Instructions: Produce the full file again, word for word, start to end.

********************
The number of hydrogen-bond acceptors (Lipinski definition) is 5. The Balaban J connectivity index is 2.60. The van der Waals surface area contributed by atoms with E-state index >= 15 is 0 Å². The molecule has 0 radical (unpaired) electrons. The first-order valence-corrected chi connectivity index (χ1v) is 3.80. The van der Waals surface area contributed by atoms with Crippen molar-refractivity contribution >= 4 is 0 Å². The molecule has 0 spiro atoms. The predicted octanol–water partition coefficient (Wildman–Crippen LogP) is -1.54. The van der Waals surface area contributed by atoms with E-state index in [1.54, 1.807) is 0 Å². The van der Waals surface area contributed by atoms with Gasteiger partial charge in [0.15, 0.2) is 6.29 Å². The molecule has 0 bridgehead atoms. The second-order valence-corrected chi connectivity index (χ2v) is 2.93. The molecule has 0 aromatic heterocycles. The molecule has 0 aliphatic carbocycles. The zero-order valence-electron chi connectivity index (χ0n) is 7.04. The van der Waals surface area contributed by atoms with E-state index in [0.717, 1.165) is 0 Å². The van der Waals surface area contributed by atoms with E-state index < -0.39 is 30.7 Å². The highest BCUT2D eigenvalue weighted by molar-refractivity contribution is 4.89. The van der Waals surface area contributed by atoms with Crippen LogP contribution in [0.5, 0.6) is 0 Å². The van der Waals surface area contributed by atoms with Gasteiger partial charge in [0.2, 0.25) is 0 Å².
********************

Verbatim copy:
The number of hydrogen-bond acceptors (Lipinski definition) is 5. The Balaban J connectivity index is 2.60. The van der Waals surface area contributed by atoms with E-state index >= 15 is 0 Å². The molecule has 0 radical (unpaired) electrons. The first-order valence-corrected chi connectivity index (χ1v) is 3.80. The van der Waals surface area contributed by atoms with Crippen molar-refractivity contribution >= 4 is 0 Å². The molecule has 0 spiro atoms. The predicted octanol–water partition coefficient (Wildman–Crippen LogP) is -1.54. The van der Waals surface area contributed by atoms with E-state index in [1.54, 1.807) is 0 Å². The van der Waals surface area contributed by atoms with Gasteiger partial charge in [0.15, 0.2) is 6.29 Å². The molecule has 0 bridgehead atoms. The second-order valence-corrected chi connectivity index (χ2v) is 2.93. The molecule has 0 aromatic heterocycles. The molecule has 0 aliphatic carbocycles. The zero-order valence-electron chi connectivity index (χ0n) is 7.04. The van der Waals surface area contributed by atoms with E-state index in [0.717, 1.165) is 0 Å². The van der Waals surface area contributed by atoms with E-state index < -0.39 is 30.7 Å². The highest BCUT2D eigenvalue weighted by molar-refractivity contribution is 4.89. The van der Waals surface area contributed by atoms with Crippen LogP contribution in [0.5, 0.6) is 0 Å². The van der Waals surface area contributed by atoms with Gasteiger partial charge in [0.2, 0.25) is 0 Å².